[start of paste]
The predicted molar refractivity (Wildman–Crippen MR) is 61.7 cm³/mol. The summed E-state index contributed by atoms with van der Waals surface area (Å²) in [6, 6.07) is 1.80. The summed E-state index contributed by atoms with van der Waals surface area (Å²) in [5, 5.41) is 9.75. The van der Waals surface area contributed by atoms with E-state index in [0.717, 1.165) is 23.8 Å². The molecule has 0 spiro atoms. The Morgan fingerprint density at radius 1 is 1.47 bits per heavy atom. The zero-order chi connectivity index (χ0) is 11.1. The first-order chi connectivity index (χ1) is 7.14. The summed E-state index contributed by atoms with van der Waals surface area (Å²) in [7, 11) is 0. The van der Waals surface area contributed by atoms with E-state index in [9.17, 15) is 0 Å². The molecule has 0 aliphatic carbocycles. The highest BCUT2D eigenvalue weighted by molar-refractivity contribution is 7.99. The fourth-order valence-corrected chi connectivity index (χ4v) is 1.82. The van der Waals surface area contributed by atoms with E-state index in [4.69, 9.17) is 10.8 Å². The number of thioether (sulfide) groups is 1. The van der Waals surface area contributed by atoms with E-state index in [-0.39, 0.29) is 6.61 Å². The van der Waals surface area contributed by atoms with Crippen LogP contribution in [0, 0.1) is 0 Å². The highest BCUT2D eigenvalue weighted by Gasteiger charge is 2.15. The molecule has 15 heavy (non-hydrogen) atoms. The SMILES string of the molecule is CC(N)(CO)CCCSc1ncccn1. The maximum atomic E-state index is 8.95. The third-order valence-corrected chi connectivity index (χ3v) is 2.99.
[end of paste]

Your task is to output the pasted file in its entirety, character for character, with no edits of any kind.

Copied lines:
The predicted molar refractivity (Wildman–Crippen MR) is 61.7 cm³/mol. The summed E-state index contributed by atoms with van der Waals surface area (Å²) in [6, 6.07) is 1.80. The summed E-state index contributed by atoms with van der Waals surface area (Å²) in [5, 5.41) is 9.75. The van der Waals surface area contributed by atoms with E-state index in [0.717, 1.165) is 23.8 Å². The molecule has 0 spiro atoms. The Morgan fingerprint density at radius 1 is 1.47 bits per heavy atom. The zero-order chi connectivity index (χ0) is 11.1. The first-order chi connectivity index (χ1) is 7.14. The summed E-state index contributed by atoms with van der Waals surface area (Å²) in [7, 11) is 0. The van der Waals surface area contributed by atoms with E-state index in [9.17, 15) is 0 Å². The molecule has 0 aliphatic carbocycles. The highest BCUT2D eigenvalue weighted by molar-refractivity contribution is 7.99. The fourth-order valence-corrected chi connectivity index (χ4v) is 1.82. The van der Waals surface area contributed by atoms with E-state index in [4.69, 9.17) is 10.8 Å². The number of thioether (sulfide) groups is 1. The van der Waals surface area contributed by atoms with E-state index in [-0.39, 0.29) is 6.61 Å². The van der Waals surface area contributed by atoms with Crippen LogP contribution in [0, 0.1) is 0 Å². The highest BCUT2D eigenvalue weighted by Gasteiger charge is 2.15. The molecule has 15 heavy (non-hydrogen) atoms. The SMILES string of the molecule is CC(N)(CO)CCCSc1ncccn1. The maximum atomic E-state index is 8.95. The third-order valence-corrected chi connectivity index (χ3v) is 2.99.